It is the last day of summer and Ceri Levy, a writer and documentary filmmaker, is driving photographer Elliot Kennedy and I through the countryside to his home in Rutland, east Midlands. As the sun glares through the windshield, I get a sense of Levy’s views on current politics.
“Andy Burnham needs a punch in the face,” he says. “His hair and eyebrows fucking bother me.”
A world with no birds? It would be terrible
After discussing the prospect of Jeremy Corbyn as prime minister, I ask Levy about his new book Nextinction, a book about birds at risk of extinction, created in collaboration with the illustrator Ralph Steadman.
“What we’re trying to do is engage people’s humour,” says Levy about the book. “At least at first, it gives you all the facts about these nearly extinct birds, communicated in a way that makes you laugh, and then you go, ‘Shit, did you read what he just said?’ ”
Nextinction follows Extinct Boids, Levy and Steadman’s first book, which was released in 2012. Extinct Boids was initiated in 2011, after Levy contacted Steadman to paint an extinct bird for an exhibition he was co-curating called Ghost of Gone Birds. Following this, Steadman’s creativity was awakened and he drew 100 more extinct birds, the basis of the book.
After Extinct Boids, Levy and Steadman realised that they had more to offer on the subject; they created Nextinction, a series of drawings, anecdotes and inconvenient truths about nearly extinct birds. The book features the 192 critically endangered birds on the International Union for Conservation of Nature red list – like the hen harrier, spoon-billed sandpiper and kakapo. It also includes some original creations by Steadman, such as the unsociable lapwing.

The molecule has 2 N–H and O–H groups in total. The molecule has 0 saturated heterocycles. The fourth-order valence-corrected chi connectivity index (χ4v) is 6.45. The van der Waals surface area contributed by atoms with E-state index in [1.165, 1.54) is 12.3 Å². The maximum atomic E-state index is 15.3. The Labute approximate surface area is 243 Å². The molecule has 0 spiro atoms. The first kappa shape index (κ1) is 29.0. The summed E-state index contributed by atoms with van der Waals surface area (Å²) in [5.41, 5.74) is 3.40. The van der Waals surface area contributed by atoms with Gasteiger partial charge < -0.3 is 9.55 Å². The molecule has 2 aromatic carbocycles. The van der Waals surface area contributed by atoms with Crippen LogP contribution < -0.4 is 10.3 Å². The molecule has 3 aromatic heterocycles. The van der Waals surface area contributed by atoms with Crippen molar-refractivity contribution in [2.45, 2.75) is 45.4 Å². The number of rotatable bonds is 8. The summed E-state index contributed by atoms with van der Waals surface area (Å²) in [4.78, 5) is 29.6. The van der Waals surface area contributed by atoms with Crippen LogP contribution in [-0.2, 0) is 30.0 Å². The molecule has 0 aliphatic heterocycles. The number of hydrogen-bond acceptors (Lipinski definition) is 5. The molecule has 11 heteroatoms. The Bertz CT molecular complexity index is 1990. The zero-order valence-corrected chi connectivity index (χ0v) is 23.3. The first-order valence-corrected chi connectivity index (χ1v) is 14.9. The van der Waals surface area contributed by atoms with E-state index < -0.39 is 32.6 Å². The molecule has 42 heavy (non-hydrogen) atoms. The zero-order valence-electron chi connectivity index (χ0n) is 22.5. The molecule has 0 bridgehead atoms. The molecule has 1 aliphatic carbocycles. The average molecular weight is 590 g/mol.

While we are driving, Steadman is waiting for us at Levy’s house. In the run up to my visit, I had been excited about meeting him. Once the partner to gonzo journalist Hunter S Thompson, Steadman became renowned for his brutal and erratic sketching style after his drawings were published alongside Thompson’s stories such as The Kentucky Derby is Decadent and Depraved (1970) and the book Fear and Loathing in Las Vegas (1971).
After this, Steadman went on to illustrate versions of Lewis Carroll's novel Through the Looking-Glass (the sequel to Alice's Adventures in Wonderland) and poem The Hunting of the Snark; Robert Louis Stephenson's Treasure Island and George Orwell's Animal Farm. As well as authoring books such as I Leonardo, a study of Leonardo Da Vinci.
This year marks the 10th anniversary of Thompson’s suicide, so it might seem natural for me to discuss him in my interview with Steadman.
But, after meeting Levy, I decided not to mention anything about Thompson. Not because the subject of the anniversary might be touchy but, after reading Nextinction, I quickly appreciated Levy’s honest writing style. I thought it would be rude to talk about another writer in front of him.
There is one story in Levy’s book that has haunted me ever since I read it. It recounts how while he was attempting to save protected bird species in Malta – a subject included in his upcoming documentary The Bird Effect – Levy saw a group of hunters shoot a lesser spotted eagle.